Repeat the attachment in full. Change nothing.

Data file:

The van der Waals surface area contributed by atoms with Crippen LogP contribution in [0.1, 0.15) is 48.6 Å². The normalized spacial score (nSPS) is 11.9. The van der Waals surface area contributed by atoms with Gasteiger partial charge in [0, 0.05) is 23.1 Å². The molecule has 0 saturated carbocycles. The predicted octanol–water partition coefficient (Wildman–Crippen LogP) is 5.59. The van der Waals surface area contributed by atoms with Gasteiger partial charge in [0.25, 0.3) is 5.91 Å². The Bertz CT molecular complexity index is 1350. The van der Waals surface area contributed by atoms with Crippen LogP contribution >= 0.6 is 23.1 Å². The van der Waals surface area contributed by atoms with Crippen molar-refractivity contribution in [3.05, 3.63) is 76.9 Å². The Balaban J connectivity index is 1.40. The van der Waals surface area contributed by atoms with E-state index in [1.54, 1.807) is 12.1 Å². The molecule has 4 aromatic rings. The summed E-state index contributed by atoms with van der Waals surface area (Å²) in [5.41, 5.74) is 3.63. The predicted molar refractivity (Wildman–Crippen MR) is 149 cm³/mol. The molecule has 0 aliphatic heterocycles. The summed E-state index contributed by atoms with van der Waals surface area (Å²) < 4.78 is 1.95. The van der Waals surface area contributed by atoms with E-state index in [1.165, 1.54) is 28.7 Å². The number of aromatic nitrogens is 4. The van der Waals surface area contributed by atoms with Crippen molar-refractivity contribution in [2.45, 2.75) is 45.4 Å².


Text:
The van der Waals surface area contributed by atoms with Crippen LogP contribution in [0.1, 0.15) is 48.6 Å². The normalized spacial score (nSPS) is 11.9. The van der Waals surface area contributed by atoms with Gasteiger partial charge in [0, 0.05) is 23.1 Å². The molecule has 0 saturated carbocycles. The predicted octanol–water partition coefficient (Wildman–Crippen LogP) is 5.59. The van der Waals surface area contributed by atoms with Gasteiger partial charge in [0.25, 0.3) is 5.91 Å². The Bertz CT molecular complexity index is 1350. The van der Waals surface area contributed by atoms with Crippen LogP contribution >= 0.6 is 23.1 Å². The van der Waals surface area contributed by atoms with Crippen molar-refractivity contribution in [3.05, 3.63) is 76.9 Å². The Balaban J connectivity index is 1.40. The van der Waals surface area contributed by atoms with E-state index in [1.54, 1.807) is 12.1 Å². The molecule has 4 aromatic rings. The summed E-state index contributed by atoms with van der Waals surface area (Å²) in [5.41, 5.74) is 3.63. The predicted molar refractivity (Wildman–Crippen MR) is 149 cm³/mol. The molecule has 0 aliphatic heterocycles. The summed E-state index contributed by atoms with van der Waals surface area (Å²) < 4.78 is 1.95. The van der Waals surface area contributed by atoms with E-state index in [1.165, 1.54) is 28.7 Å². The number of aromatic nitrogens is 4. The van der Waals surface area contributed by atoms with Crippen molar-refractivity contribution in [2.45, 2.75) is 45.4 Å².